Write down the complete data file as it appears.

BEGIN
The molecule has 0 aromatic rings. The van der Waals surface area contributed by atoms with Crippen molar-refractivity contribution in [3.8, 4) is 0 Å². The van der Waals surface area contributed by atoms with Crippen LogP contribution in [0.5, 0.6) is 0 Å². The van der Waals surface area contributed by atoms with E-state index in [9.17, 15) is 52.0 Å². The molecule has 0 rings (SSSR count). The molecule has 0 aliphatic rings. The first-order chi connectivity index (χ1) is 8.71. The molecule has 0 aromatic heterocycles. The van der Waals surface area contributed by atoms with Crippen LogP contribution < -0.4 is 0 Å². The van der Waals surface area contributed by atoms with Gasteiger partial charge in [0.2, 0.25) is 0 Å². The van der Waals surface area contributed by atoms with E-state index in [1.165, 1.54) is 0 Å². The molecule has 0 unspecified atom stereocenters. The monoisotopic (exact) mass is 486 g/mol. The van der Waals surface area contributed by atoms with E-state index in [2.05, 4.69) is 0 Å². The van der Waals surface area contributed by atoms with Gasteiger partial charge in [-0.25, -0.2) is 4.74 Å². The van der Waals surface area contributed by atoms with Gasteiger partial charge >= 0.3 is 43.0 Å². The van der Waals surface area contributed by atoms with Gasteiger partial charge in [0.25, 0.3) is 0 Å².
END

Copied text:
The molecule has 0 aromatic rings. The van der Waals surface area contributed by atoms with Crippen molar-refractivity contribution in [3.8, 4) is 0 Å². The van der Waals surface area contributed by atoms with Crippen LogP contribution in [0.5, 0.6) is 0 Å². The van der Waals surface area contributed by atoms with E-state index in [9.17, 15) is 52.0 Å². The molecule has 0 rings (SSSR count). The molecule has 0 aliphatic rings. The first-order chi connectivity index (χ1) is 8.71. The molecule has 0 aromatic heterocycles. The van der Waals surface area contributed by atoms with Crippen LogP contribution < -0.4 is 0 Å². The van der Waals surface area contributed by atoms with Gasteiger partial charge in [0.2, 0.25) is 0 Å². The van der Waals surface area contributed by atoms with E-state index in [1.165, 1.54) is 0 Å². The molecule has 0 unspecified atom stereocenters. The monoisotopic (exact) mass is 486 g/mol. The van der Waals surface area contributed by atoms with E-state index in [2.05, 4.69) is 0 Å². The van der Waals surface area contributed by atoms with Gasteiger partial charge in [-0.25, -0.2) is 4.74 Å². The van der Waals surface area contributed by atoms with Gasteiger partial charge >= 0.3 is 43.0 Å². The van der Waals surface area contributed by atoms with Gasteiger partial charge in [0.25, 0.3) is 0 Å².